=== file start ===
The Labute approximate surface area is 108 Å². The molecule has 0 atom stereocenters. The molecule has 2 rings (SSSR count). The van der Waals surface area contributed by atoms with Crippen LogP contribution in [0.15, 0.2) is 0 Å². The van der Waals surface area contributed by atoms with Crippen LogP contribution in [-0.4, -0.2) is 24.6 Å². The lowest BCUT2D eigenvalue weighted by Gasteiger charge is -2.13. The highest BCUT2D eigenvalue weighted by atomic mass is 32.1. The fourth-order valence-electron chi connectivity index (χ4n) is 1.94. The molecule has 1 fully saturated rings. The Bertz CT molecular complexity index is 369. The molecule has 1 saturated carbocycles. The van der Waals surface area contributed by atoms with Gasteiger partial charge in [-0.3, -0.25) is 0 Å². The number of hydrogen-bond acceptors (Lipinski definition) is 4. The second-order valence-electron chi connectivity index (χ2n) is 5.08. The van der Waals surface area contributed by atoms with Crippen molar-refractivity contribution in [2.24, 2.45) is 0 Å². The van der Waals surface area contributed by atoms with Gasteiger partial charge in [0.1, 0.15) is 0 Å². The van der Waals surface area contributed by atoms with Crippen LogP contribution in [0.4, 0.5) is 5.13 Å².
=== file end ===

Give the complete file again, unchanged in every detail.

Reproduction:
The Labute approximate surface area is 108 Å². The molecule has 0 atom stereocenters. The molecule has 2 rings (SSSR count). The van der Waals surface area contributed by atoms with Crippen LogP contribution in [0.15, 0.2) is 0 Å². The van der Waals surface area contributed by atoms with Crippen LogP contribution in [-0.4, -0.2) is 24.6 Å². The lowest BCUT2D eigenvalue weighted by Gasteiger charge is -2.13. The highest BCUT2D eigenvalue weighted by atomic mass is 32.1. The fourth-order valence-electron chi connectivity index (χ4n) is 1.94. The molecule has 1 fully saturated rings. The Bertz CT molecular complexity index is 369. The molecule has 1 saturated carbocycles. The van der Waals surface area contributed by atoms with Gasteiger partial charge in [-0.3, -0.25) is 0 Å². The number of hydrogen-bond acceptors (Lipinski definition) is 4. The second-order valence-electron chi connectivity index (χ2n) is 5.08. The van der Waals surface area contributed by atoms with Crippen molar-refractivity contribution in [2.24, 2.45) is 0 Å². The van der Waals surface area contributed by atoms with Gasteiger partial charge in [0.1, 0.15) is 0 Å². The van der Waals surface area contributed by atoms with Crippen LogP contribution in [0.4, 0.5) is 5.13 Å².